This one from the late 19th century is made of wools, silks, blends, etc.
It looks pretty heavy, yet it's quilted close to the seam with a tiny red stitch.

When the hexagon idea became a new fad in the 1930s, nobody used paper and they quilted their Grandmother's Flower Gardens.

Grandmother's Flower Garden from the 1930s.
Quilters usually quilted around each hexagon.

See a rather fancy 30's version by clicking here:

This British medallion with appliqued rosettes was shown at Houston's Quilt Festival last fall. It's not quilted at all, as far as I can tell.
Susi at Susi's Quilts found it online and was inspired to make a reproduction. I had seen it the year before in an online British auction. See more Houston pictures at Virginia Cole's Galloping Pony blog.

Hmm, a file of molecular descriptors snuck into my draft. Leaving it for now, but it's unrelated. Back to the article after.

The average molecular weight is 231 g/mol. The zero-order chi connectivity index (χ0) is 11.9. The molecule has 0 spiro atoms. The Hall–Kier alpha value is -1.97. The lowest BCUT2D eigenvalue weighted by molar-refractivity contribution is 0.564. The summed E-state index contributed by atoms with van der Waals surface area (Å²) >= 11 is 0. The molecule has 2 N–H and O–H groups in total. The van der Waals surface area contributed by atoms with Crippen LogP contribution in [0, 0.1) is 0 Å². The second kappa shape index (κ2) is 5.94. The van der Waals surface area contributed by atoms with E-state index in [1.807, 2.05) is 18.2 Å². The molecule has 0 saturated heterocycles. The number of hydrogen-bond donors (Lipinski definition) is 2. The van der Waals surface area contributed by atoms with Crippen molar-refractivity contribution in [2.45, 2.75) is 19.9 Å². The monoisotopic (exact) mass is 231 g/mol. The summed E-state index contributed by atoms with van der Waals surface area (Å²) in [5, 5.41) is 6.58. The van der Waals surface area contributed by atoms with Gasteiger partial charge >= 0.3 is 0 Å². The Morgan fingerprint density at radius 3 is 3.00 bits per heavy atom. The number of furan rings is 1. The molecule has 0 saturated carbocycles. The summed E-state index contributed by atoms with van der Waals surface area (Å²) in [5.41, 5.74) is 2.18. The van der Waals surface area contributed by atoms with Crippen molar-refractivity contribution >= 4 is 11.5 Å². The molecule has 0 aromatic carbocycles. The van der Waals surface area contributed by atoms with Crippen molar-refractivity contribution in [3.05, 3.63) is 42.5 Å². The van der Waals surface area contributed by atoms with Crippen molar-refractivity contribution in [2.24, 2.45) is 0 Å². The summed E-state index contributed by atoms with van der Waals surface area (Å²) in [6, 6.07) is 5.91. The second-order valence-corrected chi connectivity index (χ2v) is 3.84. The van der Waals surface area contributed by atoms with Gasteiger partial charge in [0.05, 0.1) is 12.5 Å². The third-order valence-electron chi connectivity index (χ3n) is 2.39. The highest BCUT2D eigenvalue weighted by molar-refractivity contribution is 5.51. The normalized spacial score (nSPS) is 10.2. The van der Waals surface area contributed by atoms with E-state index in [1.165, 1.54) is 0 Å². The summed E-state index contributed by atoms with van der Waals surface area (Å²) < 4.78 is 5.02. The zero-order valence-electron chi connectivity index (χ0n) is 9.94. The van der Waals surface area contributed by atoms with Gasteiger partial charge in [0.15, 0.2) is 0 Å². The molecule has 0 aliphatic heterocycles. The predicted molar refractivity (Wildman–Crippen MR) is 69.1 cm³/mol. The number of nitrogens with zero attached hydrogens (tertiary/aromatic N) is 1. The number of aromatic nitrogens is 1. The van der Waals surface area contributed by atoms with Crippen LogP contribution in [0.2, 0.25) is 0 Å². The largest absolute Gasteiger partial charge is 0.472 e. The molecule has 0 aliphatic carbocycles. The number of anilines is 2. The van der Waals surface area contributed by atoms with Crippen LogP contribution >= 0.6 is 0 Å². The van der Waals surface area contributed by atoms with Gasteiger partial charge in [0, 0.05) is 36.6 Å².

Watch Susi's progress here:

Sunday, March 28, 2010

More Inspiration from Rose Kretsinger

Oriental Poppy by Rose Kretsinger, about 1930.
Collection of the Spencer Museum of Art.

Rose and daugher Mary about 1915

I have a pattern for the Oriental Poppy that I drew up for a class I taught a few years ago. Here I am holding blocks by Denniele Bohannon and Gloria Clark.
Below is Gloria's in progress.
She's working on the border.

Oriental Poppy by Gloria Clark

Rose's had simple swag and flower border.
Charlotte Jane Whitehill who lived in Emporia also made one from Rose's pattern
 but she used a different border, a double scallop.

Oriental Poppy by Charlotte Whitehill, about 1930.
Collection of the Denver Art Museum.

I decided to make one and update the colors
Oriental Poppy by Barbara Brackman and Pam Mayfield.
I hand appliqued it and Pam added the sawtooth border and machine quilted it.